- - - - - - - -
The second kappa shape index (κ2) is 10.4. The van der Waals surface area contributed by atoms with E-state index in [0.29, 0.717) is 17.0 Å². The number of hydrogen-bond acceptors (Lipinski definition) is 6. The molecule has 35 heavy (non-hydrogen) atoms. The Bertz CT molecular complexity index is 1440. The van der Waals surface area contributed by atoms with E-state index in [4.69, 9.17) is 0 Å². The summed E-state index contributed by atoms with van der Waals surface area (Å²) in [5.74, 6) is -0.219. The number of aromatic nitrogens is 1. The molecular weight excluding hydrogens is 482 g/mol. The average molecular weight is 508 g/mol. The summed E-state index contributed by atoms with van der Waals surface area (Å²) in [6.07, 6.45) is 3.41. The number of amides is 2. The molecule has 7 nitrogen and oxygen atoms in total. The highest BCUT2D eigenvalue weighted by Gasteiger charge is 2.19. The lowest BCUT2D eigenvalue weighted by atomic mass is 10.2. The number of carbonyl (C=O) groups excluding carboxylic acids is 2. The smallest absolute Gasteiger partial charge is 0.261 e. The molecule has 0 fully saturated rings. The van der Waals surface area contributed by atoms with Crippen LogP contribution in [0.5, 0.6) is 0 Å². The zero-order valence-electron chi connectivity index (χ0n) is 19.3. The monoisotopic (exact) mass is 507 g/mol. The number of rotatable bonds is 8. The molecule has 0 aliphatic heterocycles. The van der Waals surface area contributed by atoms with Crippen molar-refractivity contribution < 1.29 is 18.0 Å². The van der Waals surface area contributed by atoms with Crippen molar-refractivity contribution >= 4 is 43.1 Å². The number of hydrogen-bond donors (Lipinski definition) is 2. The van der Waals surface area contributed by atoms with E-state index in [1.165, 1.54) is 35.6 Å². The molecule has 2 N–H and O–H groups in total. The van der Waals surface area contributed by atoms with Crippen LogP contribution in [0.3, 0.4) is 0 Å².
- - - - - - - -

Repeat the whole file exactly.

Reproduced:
The second kappa shape index (κ2) is 10.4. The van der Waals surface area contributed by atoms with E-state index in [0.29, 0.717) is 17.0 Å². The number of hydrogen-bond acceptors (Lipinski definition) is 6. The molecule has 35 heavy (non-hydrogen) atoms. The Bertz CT molecular complexity index is 1440. The van der Waals surface area contributed by atoms with E-state index in [4.69, 9.17) is 0 Å². The summed E-state index contributed by atoms with van der Waals surface area (Å²) in [5.74, 6) is -0.219. The number of aromatic nitrogens is 1. The molecular weight excluding hydrogens is 482 g/mol. The average molecular weight is 508 g/mol. The summed E-state index contributed by atoms with van der Waals surface area (Å²) in [6.07, 6.45) is 3.41. The number of amides is 2. The molecule has 7 nitrogen and oxygen atoms in total. The highest BCUT2D eigenvalue weighted by Gasteiger charge is 2.19. The lowest BCUT2D eigenvalue weighted by atomic mass is 10.2. The number of carbonyl (C=O) groups excluding carboxylic acids is 2. The smallest absolute Gasteiger partial charge is 0.261 e. The molecule has 0 fully saturated rings. The van der Waals surface area contributed by atoms with Crippen LogP contribution in [0.5, 0.6) is 0 Å². The zero-order valence-electron chi connectivity index (χ0n) is 19.3. The monoisotopic (exact) mass is 507 g/mol. The number of rotatable bonds is 8. The molecule has 0 aliphatic heterocycles. The van der Waals surface area contributed by atoms with Crippen molar-refractivity contribution < 1.29 is 18.0 Å². The van der Waals surface area contributed by atoms with Crippen molar-refractivity contribution >= 4 is 43.1 Å². The number of hydrogen-bond donors (Lipinski definition) is 2. The van der Waals surface area contributed by atoms with E-state index in [1.165, 1.54) is 35.6 Å². The molecule has 2 N–H and O–H groups in total. The van der Waals surface area contributed by atoms with Crippen LogP contribution in [0.3, 0.4) is 0 Å².